In 2009 and 2010 Toyota's National Marketing and Sales Companies implemented TRS as a benchmark of good practice in the development of their dealer networks across Europe. This process influenced every area of the retail experience, including showroom layout, display analysis, merchandising, customer process interaction and areas such as standards for activities (e.g. test-drives). The Director of Marketing and Communications at the GKC has acknowledged the research's role in developing "benchmark standards... across all Toyota dealerships", adding: "TRS allows us to have a resilient retail customer experience, which has allowed us to grow to become the largest motor company in the world." [5.7]

Concomitantly, Loughborough University's research team further refined the system through a series of innovative experiments carried out at Le Rendez-Vous Toyota, a dealership on the Champs-Élysées in Paris. Le Rendez-Vous is the equivalent of a brand laboratory in which current and concept cars are displayed but not for sale. Tests were conducted to assess the existing methodology and to evaluate the effectiveness of new retail ideas, including how to apply Toyota's values across different national cultures and the success of visitor interaction with displays explaining concepts such as hybrid technology in cars [5.2]. Le Rendez-Vous's manager has described Loughborough University's work as "invaluable", observing: "The team helps challenge what we do, and as a result we develop better ways of going forward." [5.8]

The work at Le Rendez-Vous led in turn to the transformation of Toyota's stands at the Paris, Frankfurt and Geneva Motor Shows [5.3, 5.4, 5.5]. Using TRS principles to rethink display concepts, improvements were made both to displays and to presentations. The Loughborough University research team's evaluations included assessments of the major press conference held at each show, monitoring of crowd numbers during specific activities and analyses of competitor performance. At the Geneva Motor Show in March 2013 the Toyota stand, incorporating improvements informed by TRS, beat its main rival, VW, in visitor numbers per exhibit for the first time since the project began [5.6]. The Director of Marketing and Communications at the GKC has noted: "Motor shows are very expensive for the manufacturer, and following a clearly researched process to improve their effectiveness is vital... The principles and understanding generated in Geneva, Frankfurt and Paris are being fed back into the Knowledge Centre and can then be applied more widely within the organisation." [5.7]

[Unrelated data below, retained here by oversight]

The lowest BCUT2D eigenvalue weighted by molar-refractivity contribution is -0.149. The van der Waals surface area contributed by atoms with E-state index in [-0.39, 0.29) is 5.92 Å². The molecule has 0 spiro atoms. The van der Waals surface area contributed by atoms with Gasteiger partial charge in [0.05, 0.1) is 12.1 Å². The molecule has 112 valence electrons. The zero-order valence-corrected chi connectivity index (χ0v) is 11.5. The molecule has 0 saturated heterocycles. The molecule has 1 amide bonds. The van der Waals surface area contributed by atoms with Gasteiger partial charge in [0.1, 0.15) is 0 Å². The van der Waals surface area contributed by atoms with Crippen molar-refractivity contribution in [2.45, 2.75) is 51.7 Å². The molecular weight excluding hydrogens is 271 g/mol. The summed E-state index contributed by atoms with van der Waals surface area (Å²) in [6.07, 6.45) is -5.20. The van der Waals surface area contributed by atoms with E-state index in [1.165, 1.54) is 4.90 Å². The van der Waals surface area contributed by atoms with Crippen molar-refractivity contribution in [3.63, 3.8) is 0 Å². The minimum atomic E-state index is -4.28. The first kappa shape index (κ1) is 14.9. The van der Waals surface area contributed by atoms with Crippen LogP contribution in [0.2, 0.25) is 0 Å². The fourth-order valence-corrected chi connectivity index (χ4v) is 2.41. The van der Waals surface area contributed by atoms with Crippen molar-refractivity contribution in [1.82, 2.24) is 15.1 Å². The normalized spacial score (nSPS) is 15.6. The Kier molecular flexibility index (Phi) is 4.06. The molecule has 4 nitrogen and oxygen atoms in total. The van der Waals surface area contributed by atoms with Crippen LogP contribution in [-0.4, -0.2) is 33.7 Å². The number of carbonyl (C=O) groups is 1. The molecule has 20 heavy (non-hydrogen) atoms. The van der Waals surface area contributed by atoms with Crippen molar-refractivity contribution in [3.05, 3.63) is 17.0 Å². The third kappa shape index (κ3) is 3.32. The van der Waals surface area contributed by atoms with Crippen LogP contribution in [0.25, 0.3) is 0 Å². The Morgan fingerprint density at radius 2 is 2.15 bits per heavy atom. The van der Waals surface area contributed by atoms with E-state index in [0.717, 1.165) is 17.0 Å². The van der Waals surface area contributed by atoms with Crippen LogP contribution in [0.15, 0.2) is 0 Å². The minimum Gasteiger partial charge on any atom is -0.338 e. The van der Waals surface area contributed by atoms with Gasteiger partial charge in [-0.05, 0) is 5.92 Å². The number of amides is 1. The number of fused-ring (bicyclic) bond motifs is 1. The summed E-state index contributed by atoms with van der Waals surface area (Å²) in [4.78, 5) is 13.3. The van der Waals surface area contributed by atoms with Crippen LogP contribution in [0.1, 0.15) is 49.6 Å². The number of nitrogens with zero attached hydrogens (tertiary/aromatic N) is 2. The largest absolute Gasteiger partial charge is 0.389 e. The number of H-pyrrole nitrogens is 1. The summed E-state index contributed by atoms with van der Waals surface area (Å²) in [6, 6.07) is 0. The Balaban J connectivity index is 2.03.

As well as being embraced across Toyota's European operations, TRS is now available through the GKC. Based in Los Angeles, the GKC serves as a forum for learning and sharing best practice from various countries and regions and aims to help distributors around the world develop personnel and improve sales and marketing methods while respecting local values and cultures. This means the best practices central to TRS are now available to Toyota staff and affiliates in more than 150 countries. The Director of Marketing and Communications at the GKC has remarked: "The TRS project... has shaped what we do as a company at the retailer/customer interface globally. It is a fundamental key to us being the largest automotive company in the world." [5.7]

Sources to corroborate the impact

The following sources of corroboration can be made available at request:

5.1. Toyota in Europe (March 2008; see, for example, pages 36 and 62)

Internal Company Reports on the following:

5.2. Research at Toyota Rendez-Vous, Paris

5.3. Report to Toyota Motor Company in Japan on the Paris Motor Show 2010

5.4. Report to Toyota Motor Europe on Frankfurt Motor Show 2011

5.5. Report to Toyota Motor Europe on the Geneva Motor Show 2011

5.6. Report to Toyota Motor Europe on the Geneva Motor Show 2013

5.7. Letter from Director of Marketing and Communications, Toyota Global Knowledge Centre

5.8. Innovative Manufacturing and Construction Research Centre web pages: High performance models —